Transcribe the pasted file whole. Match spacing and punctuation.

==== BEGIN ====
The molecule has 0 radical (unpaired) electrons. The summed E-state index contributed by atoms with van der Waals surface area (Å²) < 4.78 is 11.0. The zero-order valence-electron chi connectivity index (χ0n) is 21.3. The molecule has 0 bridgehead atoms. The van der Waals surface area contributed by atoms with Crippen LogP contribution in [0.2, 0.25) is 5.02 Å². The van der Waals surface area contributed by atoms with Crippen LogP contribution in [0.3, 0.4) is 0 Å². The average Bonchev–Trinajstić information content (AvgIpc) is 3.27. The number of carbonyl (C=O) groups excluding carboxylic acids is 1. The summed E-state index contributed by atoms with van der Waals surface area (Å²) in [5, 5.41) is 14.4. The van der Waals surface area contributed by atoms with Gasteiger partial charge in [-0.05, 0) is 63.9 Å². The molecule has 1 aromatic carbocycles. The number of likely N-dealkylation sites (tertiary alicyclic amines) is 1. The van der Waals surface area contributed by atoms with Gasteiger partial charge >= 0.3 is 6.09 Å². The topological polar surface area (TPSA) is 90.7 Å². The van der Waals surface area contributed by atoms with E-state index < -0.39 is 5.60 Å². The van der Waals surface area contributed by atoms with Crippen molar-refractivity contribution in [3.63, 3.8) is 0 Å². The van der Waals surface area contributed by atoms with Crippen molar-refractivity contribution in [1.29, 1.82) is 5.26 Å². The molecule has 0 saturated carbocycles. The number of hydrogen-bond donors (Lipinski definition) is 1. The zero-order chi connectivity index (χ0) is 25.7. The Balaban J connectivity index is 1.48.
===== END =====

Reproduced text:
The molecule has 0 radical (unpaired) electrons. The summed E-state index contributed by atoms with van der Waals surface area (Å²) < 4.78 is 11.0. The zero-order valence-electron chi connectivity index (χ0n) is 21.3. The molecule has 0 bridgehead atoms. The van der Waals surface area contributed by atoms with Crippen LogP contribution in [0.2, 0.25) is 5.02 Å². The van der Waals surface area contributed by atoms with Crippen LogP contribution in [0.3, 0.4) is 0 Å². The average Bonchev–Trinajstić information content (AvgIpc) is 3.27. The number of carbonyl (C=O) groups excluding carboxylic acids is 1. The summed E-state index contributed by atoms with van der Waals surface area (Å²) in [5, 5.41) is 14.4. The van der Waals surface area contributed by atoms with Gasteiger partial charge in [-0.05, 0) is 63.9 Å². The molecule has 1 aromatic carbocycles. The number of likely N-dealkylation sites (tertiary alicyclic amines) is 1. The van der Waals surface area contributed by atoms with Gasteiger partial charge >= 0.3 is 6.09 Å². The topological polar surface area (TPSA) is 90.7 Å². The van der Waals surface area contributed by atoms with E-state index < -0.39 is 5.60 Å². The van der Waals surface area contributed by atoms with Crippen molar-refractivity contribution in [3.63, 3.8) is 0 Å². The van der Waals surface area contributed by atoms with Crippen molar-refractivity contribution in [1.29, 1.82) is 5.26 Å². The molecule has 0 saturated carbocycles. The number of hydrogen-bond donors (Lipinski definition) is 1. The zero-order chi connectivity index (χ0) is 25.7. The Balaban J connectivity index is 1.48.